And the best part was that we could do this project as a family with everyone helping.

I bought the set.

Yes, I knew we wouldn’t get the cookies quite as perfect as the photos. We had a two-year-old at the time. He’d produce a cute but goofy little cookie.

It was OK.

I forgot to factor in his mother.

I knew we were in trouble when I pulled the cookie sheet out of the oven. Baby Jesus in the manger more resembled a toasted marshmallow.

The sheep – and I’d made lots of them – all were blimps. Some had short fat legs but, since you couldn’t tell where the head was, the legs could have been porcupine prickles, too.

The camels’ longer legs had grown together while baking. “Is this an elm tree?” asked the six-year-old.

The shepherds had morphed into tall planks of wood and kneeling Joseph was now a giant S.

The kids were game, anyway. They slathered on frosting that was too thin so that the blues and oranges dribbled into each other making a muddy brown on the kings.

Well, I thought those were the kings because of the lumps at the top which I identified as crowns. Maybe they were cows, in which case the muddy brown might make more sense.

I had planned to assemble the stable printed on the back of the box but tossed that after our older son frosted a angel as though it were a donkey. I was not displaying these.

When we were done, with sticky frosting on our fingers and sparkles drifting to the floor, I studied the blobs of cookies. “Well, this didn’t work out quite like I had hoped.”

My husband surveyed the table, surrounded by sets of eager young eyes, and picked up a cookie. “Then we’d better destroy the evidence.”

More than a sign

After three wrenches, a hammer and a torch, my husband freed the faded nameplate from the mailbox, 40 years after my father had bolted the bracket into place.

SeasonsFlash back 40 years to a time when my siblings and I had somehow saved some money from selling rabbits. When we spotted the little ad in a farm magazine for a nameplate that bolted onto the mailbox, we knew this was the perfect anniversary gift for our parents. 

The basic nameplate was $5.95 but we had enough to spring for a metal scroll above the name so we put $6.95 in an envelope with our order  form and mailed it off. We wanted classy, after all.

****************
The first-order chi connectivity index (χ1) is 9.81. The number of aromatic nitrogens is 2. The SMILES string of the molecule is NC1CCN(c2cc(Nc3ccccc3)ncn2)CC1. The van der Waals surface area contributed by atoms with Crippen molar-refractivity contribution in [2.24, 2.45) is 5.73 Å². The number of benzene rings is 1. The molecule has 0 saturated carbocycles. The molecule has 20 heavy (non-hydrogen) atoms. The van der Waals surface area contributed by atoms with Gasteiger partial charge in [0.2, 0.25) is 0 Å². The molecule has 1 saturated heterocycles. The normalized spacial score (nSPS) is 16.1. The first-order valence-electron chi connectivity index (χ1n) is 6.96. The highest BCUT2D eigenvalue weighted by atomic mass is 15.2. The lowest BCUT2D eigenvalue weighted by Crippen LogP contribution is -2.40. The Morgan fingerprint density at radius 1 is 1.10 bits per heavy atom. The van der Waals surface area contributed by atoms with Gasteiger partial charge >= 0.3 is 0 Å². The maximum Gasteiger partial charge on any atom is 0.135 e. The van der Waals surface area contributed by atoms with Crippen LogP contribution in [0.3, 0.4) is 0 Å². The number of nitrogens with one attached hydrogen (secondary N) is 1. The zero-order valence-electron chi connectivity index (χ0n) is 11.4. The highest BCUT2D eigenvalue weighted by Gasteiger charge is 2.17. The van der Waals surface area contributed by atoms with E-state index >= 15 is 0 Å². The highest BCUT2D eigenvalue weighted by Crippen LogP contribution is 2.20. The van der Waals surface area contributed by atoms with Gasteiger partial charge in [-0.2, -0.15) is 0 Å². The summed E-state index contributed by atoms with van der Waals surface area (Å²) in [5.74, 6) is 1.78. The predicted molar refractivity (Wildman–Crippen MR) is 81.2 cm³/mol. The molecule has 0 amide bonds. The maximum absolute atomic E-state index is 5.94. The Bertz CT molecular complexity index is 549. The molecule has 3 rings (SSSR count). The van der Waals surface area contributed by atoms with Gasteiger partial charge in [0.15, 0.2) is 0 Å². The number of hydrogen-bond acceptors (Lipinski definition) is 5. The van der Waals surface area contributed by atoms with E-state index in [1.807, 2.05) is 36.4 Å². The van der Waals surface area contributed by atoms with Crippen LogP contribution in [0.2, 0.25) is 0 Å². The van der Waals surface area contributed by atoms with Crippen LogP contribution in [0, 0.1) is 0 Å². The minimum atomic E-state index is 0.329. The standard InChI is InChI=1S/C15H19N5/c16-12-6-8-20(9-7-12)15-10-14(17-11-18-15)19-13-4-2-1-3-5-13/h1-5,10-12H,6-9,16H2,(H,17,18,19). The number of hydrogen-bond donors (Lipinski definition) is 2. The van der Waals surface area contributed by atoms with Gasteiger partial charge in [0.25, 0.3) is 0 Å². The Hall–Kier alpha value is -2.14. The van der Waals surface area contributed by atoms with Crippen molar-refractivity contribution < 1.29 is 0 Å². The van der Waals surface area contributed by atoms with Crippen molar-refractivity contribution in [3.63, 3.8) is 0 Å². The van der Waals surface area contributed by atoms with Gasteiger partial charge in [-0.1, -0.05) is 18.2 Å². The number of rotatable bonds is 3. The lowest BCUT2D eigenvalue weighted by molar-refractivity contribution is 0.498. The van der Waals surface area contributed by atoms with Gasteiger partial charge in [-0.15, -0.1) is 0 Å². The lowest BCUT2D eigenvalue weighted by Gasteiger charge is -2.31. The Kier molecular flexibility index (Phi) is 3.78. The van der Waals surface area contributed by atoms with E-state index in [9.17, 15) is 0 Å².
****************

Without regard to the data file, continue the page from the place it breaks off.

When the package appeared in the mail, addressed to me, my mother snatched it up.

“What is this?” Her eyes narrowed and she held the flat cardboard in both hands.

This was  problem because it was a gift for her, too. I gulped, knowing my younger siblings had scattered like bugs when you turn on the light.

“Well, it’s a present,” I said. She thrust the package into my hands.

“Show me.”

So I did. What else do you do at 14?

She studied the contents for about three seconds. Today, I know she was a little embarrassed at her distrust. “I guess that’s all right,” she said. 

Only then did we get to see the dark green background, the silvery glitter on the name, the silvery scroll. It was all we had hoped. 

So we gave the sign to our parents for their anniversary and Dad was surprised, anyway. Mom smiled, though. 

The nameplate withstood blizzards, wind, rain, hot summer sun for many years. The green background faded until there was little contrast between background and letter. But it stood solidly on the mailbox.

When we sold the family farm, I wanted to keep the nameplate.

Not just a reminder of my parents’ years on that farm, but also a legacy. Because that sign signaled the day when my mother learned she really could trust this wild band of children.

We ordered the gift awkwardly but, as it turned out, we really did it all right.

All About the Making

I believe Christmas sugar cookies are all about the making. It’s that time when I drag out my cookie cutters, rinse them off, and produce a countertop full of camels and reindeer (same cutter) and candy canes so dry that they only served as coasters for the frosting.

And my younger son wanted to make sugar cookies. At age 5, he still liked to hang out in the kitchen so I seized this wonderful teaching opportunity before he got bored of hanging out with me.

“Here’s how we roll out our dough for the cookie cutters,” I explained. I formed a handful of dough into a nice round ball, then flattened it with the heel of my hand. “Then we can roll it out to a nice even thickness for the cookie cutters.”